The Institute of the German culture and the history of Southeastern Europe at the Ludwig Maximillian University of Munich was running a competition called “Microliths: The Other Side of Celan”, the winners of which received the German publishing house Spiegelungen (The reflection) award for the best short prose in Ukrainian, German and Romanian. The competition was dedicated to the 50th birthday and 100th death anniversary of a German poet and translator Paul Celan, who literary criticism considers one of the most outstanding European lyric poets of the postwar period whose creative activity is closely connected with Ukraine, Chernivtsi in particular.
The creative competition proved to be a high-profile one, as more than 289 works from Germany, 79 from Romania and 201 from Ukraine were sent for the jury members to assess them. It has been announced recently that the convincing victory among Ukrainian poets, writers and translator belongs to the associate professor of the faculty of journalism at the Ivan Frank University of Lviv, a candidate of sciences in social communications Halyna Yatsenko with her work “Вхопися, мій хлопчику” (“Grab my little boy”)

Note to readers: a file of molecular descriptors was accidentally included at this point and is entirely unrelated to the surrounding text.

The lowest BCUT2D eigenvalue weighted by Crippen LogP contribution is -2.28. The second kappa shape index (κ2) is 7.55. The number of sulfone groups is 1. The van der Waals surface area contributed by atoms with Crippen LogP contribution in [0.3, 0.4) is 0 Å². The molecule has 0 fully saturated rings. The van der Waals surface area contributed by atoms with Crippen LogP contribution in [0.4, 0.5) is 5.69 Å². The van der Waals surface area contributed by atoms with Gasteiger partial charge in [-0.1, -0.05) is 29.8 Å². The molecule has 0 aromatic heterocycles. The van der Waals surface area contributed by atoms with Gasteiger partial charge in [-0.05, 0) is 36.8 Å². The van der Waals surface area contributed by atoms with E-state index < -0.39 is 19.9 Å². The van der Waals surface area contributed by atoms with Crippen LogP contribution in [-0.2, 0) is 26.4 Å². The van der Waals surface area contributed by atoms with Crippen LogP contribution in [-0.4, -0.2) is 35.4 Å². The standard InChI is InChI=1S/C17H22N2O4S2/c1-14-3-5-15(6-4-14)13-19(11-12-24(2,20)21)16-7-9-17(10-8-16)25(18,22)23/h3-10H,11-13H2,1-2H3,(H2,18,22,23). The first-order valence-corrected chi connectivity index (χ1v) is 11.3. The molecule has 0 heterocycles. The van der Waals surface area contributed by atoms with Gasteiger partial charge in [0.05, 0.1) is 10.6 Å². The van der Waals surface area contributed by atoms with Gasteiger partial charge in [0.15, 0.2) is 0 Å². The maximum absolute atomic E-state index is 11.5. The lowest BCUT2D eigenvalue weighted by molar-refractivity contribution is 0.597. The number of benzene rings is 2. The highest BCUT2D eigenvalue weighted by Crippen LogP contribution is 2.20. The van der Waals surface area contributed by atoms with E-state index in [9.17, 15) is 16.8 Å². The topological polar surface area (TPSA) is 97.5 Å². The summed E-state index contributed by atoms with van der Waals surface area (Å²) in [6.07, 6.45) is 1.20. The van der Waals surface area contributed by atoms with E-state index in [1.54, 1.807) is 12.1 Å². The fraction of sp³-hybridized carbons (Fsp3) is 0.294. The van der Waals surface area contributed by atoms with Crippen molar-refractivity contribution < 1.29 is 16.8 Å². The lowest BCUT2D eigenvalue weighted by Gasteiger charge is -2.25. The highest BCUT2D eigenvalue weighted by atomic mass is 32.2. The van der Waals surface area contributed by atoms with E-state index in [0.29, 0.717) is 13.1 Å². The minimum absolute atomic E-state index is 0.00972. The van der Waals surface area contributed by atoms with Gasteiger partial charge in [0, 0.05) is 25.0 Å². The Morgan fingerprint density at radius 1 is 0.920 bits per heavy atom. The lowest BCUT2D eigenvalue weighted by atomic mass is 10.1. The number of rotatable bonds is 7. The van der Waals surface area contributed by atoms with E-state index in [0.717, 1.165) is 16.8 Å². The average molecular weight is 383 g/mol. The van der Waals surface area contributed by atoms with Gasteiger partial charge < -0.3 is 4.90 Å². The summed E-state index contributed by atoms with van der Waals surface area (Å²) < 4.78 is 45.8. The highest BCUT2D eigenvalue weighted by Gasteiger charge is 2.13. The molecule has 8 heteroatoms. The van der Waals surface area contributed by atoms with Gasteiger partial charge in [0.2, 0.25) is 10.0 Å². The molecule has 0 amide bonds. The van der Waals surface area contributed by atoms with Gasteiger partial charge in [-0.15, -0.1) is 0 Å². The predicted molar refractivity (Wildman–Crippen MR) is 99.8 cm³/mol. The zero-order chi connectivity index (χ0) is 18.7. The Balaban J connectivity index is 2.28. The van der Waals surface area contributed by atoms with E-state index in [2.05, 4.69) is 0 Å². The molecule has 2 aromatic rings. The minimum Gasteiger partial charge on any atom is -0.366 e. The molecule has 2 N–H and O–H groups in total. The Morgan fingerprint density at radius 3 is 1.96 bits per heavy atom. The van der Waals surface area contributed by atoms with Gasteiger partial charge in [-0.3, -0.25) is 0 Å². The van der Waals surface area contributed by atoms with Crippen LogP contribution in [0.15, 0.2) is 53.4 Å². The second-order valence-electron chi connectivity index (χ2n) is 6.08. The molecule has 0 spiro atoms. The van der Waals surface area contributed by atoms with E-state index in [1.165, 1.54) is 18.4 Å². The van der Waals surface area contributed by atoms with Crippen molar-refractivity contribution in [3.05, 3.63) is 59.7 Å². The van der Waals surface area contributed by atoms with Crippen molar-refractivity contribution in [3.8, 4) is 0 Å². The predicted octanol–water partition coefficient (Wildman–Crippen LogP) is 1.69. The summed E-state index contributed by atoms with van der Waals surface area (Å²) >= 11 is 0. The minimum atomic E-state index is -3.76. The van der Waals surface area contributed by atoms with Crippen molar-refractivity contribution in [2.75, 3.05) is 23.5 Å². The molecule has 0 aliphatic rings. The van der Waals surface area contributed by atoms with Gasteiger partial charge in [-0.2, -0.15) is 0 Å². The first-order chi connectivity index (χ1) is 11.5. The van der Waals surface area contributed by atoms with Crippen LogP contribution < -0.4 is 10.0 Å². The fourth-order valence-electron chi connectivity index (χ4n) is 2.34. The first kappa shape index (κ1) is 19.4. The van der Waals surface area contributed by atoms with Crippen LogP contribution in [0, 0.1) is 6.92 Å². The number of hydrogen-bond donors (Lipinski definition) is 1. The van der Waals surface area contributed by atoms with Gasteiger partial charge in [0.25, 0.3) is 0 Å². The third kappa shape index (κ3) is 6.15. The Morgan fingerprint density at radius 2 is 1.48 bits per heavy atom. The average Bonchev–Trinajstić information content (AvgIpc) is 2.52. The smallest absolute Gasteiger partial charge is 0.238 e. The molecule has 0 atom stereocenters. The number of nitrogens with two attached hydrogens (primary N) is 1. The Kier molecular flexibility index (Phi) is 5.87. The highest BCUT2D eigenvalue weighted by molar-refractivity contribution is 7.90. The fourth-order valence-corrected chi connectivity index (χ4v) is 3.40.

When justifying their choice the jury members paid particular attention to Halyna Yatskenko’s extraordinary writing style “… in the dense intertextuality one may trace significant realities of Celan’s biography (Chernivtsi, Ukraine, Paris, Seine, the Mirabeau Bridge). Separate images remind of the verses (“Todesfuge”, “All Souls”, “Osokore”, “Todnauberg”, “Lightduress”). Although they are not directly mentioned in the work, they perfectly fit the narrative of the short prose. Both the style of the narration and the image palette are quite original”.
According to the results of the competition, in addition to the prize awarded, the prize-winning text by Hakyna Yatsenko will be translated into Romanian and German and will be published in the German periodicals and anthologies. As of now, the winner is supposed to be awarded during the Days of Celan in Ukraine on 21-23 November, 2020.
Based on the information provided by the faculty of journalism
Photo by Oleh Vivcharyk